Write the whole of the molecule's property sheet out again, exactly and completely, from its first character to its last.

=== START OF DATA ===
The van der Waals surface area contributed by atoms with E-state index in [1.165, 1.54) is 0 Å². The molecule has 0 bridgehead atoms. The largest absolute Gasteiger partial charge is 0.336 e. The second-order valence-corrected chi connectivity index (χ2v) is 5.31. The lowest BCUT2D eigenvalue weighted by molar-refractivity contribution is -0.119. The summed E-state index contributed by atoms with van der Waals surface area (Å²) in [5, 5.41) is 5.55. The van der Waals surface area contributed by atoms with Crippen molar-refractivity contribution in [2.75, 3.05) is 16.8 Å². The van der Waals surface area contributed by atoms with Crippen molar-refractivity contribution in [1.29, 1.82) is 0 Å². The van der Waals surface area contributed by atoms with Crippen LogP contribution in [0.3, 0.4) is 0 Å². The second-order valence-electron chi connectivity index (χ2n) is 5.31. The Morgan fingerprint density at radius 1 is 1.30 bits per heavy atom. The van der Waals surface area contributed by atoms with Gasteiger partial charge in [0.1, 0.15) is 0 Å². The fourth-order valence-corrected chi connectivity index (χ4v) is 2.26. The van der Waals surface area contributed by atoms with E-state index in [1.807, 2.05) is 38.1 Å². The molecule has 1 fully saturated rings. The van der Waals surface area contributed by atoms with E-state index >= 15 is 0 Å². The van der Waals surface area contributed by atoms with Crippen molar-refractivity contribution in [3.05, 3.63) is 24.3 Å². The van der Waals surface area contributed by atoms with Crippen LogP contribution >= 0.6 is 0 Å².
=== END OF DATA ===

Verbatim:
The van der Waals surface area contributed by atoms with E-state index in [1.165, 1.54) is 0 Å². The molecule has 0 bridgehead atoms. The largest absolute Gasteiger partial charge is 0.336 e. The second-order valence-corrected chi connectivity index (χ2v) is 5.31. The lowest BCUT2D eigenvalue weighted by molar-refractivity contribution is -0.119. The summed E-state index contributed by atoms with van der Waals surface area (Å²) in [5, 5.41) is 5.55. The van der Waals surface area contributed by atoms with Crippen molar-refractivity contribution in [2.75, 3.05) is 16.8 Å². The van der Waals surface area contributed by atoms with Crippen molar-refractivity contribution in [1.29, 1.82) is 0 Å². The van der Waals surface area contributed by atoms with Crippen LogP contribution in [0.3, 0.4) is 0 Å². The second-order valence-electron chi connectivity index (χ2n) is 5.31. The Morgan fingerprint density at radius 1 is 1.30 bits per heavy atom. The van der Waals surface area contributed by atoms with Gasteiger partial charge in [0.1, 0.15) is 0 Å². The fourth-order valence-corrected chi connectivity index (χ4v) is 2.26. The van der Waals surface area contributed by atoms with E-state index in [1.807, 2.05) is 38.1 Å². The molecule has 1 fully saturated rings. The van der Waals surface area contributed by atoms with E-state index >= 15 is 0 Å². The van der Waals surface area contributed by atoms with Crippen molar-refractivity contribution in [3.05, 3.63) is 24.3 Å². The van der Waals surface area contributed by atoms with Crippen LogP contribution >= 0.6 is 0 Å².